Mariângela Almeida

«Fiu Negru is a movement for internationalising what is ours»

\\ Text Andreia Filipa Ferreira
\\ Photography Daniel Camacho

It all began in London. Mariângela Almeida travelled to the British capital to study marketing but when she got there she found much more that she was looking for. In the five years she spent wandering the streets of that city she was enthralled by the amount of cultures and was inspired by every object and by every situation to design clothes in which African patterns stood out. She gave the brand the name Fiu Negru, the link with Angolan tradition, and a year and half after its launch it is already forging successful partnerships, such as, for example, Casa Paris by Fiu Negry, a collection of exclusive pieces. Designing to clothe confident women, Mariângela Almeida dreams of achieving Fiu Negru's internationalisation but, before this, she wants to conquer Angola with her modern cuts and patterned designs.
 
How did you get into the world of fashion?
I have been fascinated by fashion ever since I was small. If I were to say that I have always dreamed of being a fashion designer it would be a lie, but when I went to study marketing in London, one of the fashion capitals, it became obvious what I wanted to do for the rest of my life. London was an explosion of cultures! I found it interesting that, in spite of all of London's globalisation, it was possible to notice that certain cultures remained distinctive. For example, I saw a Nigerian wearing traditional patterns. But not Angolans. So I joined business with pleasure: my passion for fashion and the passion that came about for African fabrics.
 
How did Fiu Negru begin?
I've been in the market for a year and a half. It's somewhat recent but I have already had some success, fortunately. After completing my course in London, I returned to Luanda and started making propaganda videos. Then I did my first bazaar, with just 100 pieces to see how the public would react. In ten minutes I had sold out! I thought I should keep going. I did a second bazaar and in less than ten minutes they had sold out too!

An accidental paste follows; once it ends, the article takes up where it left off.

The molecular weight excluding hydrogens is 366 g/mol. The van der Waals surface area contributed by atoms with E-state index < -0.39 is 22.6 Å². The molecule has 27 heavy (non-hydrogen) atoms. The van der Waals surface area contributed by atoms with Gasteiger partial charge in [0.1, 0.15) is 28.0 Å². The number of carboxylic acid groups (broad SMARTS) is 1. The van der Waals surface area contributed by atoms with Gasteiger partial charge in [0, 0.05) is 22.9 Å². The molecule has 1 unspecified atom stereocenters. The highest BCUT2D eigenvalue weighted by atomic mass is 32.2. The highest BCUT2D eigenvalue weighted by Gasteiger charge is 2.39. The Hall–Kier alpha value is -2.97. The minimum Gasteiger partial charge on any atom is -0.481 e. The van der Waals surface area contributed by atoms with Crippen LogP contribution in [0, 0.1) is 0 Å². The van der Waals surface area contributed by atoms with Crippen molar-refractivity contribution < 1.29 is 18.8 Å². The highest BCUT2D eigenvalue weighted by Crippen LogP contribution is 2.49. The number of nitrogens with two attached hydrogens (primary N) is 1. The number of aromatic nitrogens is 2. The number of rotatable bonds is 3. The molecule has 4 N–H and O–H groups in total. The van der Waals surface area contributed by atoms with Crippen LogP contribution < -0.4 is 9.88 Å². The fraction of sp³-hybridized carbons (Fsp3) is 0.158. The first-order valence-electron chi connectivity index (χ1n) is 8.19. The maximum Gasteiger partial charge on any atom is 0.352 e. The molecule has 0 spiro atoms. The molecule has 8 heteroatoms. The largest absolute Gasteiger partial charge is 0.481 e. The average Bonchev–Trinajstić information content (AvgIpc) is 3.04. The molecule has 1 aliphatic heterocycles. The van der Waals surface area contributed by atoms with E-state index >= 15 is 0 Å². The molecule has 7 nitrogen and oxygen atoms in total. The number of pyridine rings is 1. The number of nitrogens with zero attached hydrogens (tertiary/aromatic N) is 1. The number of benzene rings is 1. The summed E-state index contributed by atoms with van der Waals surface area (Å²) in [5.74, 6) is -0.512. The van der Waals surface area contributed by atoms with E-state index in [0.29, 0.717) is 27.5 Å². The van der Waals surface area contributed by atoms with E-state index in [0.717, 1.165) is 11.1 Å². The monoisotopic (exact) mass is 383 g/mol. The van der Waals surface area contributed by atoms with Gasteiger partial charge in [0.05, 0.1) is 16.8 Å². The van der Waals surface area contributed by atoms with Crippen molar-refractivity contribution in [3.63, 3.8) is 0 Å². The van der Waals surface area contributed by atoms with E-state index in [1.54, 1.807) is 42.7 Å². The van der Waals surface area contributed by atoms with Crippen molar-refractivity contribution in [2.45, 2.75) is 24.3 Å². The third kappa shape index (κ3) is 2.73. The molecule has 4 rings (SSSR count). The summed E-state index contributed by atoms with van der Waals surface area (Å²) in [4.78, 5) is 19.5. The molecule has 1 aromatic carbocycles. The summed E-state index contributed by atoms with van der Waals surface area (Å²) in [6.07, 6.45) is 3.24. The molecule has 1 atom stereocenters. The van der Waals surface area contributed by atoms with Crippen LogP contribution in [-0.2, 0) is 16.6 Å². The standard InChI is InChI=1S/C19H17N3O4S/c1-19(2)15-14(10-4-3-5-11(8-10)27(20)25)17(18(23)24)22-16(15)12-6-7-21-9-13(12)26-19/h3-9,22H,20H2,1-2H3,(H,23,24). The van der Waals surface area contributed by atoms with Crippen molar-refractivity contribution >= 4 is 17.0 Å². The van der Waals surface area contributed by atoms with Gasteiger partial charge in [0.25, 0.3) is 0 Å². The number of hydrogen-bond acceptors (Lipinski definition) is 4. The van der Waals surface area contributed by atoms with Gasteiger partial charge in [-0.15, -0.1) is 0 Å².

Do you recall the first piece you ever made?
Unfortunately I don't make things, I just design them. My first design was a gown and the entire process, from designing, choosing the fabric to seeing the finished piece, filled me with such pride. It remains the most special piece I have to this day.
 
Why the name Fiu Negru?
Fiu Negru [meaning ?Black Thread?] refers to our past. It is the link that we have with our ancestors, our culture and our traditions.
 
How would you describe the brand?
Fiu Negru is an Angolan clothes brand, which has African fabrics as its base. The theme is innovating and evolving, with more modern cuts and designs, without hurting our culture. I use our padrão-mãe traditional pattern. I think that we need to keep our identity here and around the world. We have to highlight the best things we have, to show our culture and tradition. I usually say that Fiu Negru, more than a clothes brand, is a movement for internationalising what is ours.
 
You want to internationalise Fiu Negru. What catwalks do you want to appear on?
I think that internationalisation should be the dream of any fashion designer. In spite of wanting to have a solid base here in Angola first, and then Africa, I dream of reaching other markets such as Milan or New York.
 
While you are yet to reach these catwalks, you have already taken part in national events such as Moda Luanda. How do you feel when you take part in these events?
Extremely grateful! I think that it should all begin in the country that witnessed my birth. Fortunately it has gone well and my work has been recognised.
 
You also have a partnership with Casa Paris. How did this opportunity come about?
The proposal came about last year, from Casa Paria, which has existed for about 15 years. Ever since I was small I've been walking down the Rua Rainha Ginga, seeing Casa Paris and loving it. It was the first luxury store in Luanda. So, having Casa Paris want to go into partnership with me is something really great. We did our first experiment in December, 2014 and, as it went better that we were expecting, we decided to continue it in March this year. 
 
What do you expect from this partnership?
I only expect good things from it as I believe that the two brands have a lot of potential. We can take national fashion that bit further and also show that it is possible to combine different target groups to make something beautiful. This is what this collection brings. Mixing the clientele of Casa Paris, who are more ladies, with mine, who are more young women. What I did was to design piece that the two groups could wear.
 
Do you feel fulfilled?
Not yet. I don't feel I am a successful person yet. But I think that I am on the right path. There is still much that I want and hope to do.
 
What advice would you give to young Angolan fashion designers looking for a place in the world of fashion?
I would like it for them never give up on their dreams, just as I never gave up on mine. Being a fashion designer in Angola is hard because of the lack of material. It's not an easy path. But it is worth it. If you have passion, focus and determination, nothing can stop you.
 
Do you have any project for the future that you can tell us about?
What would a fashion designer be without secrets? (she laughs)

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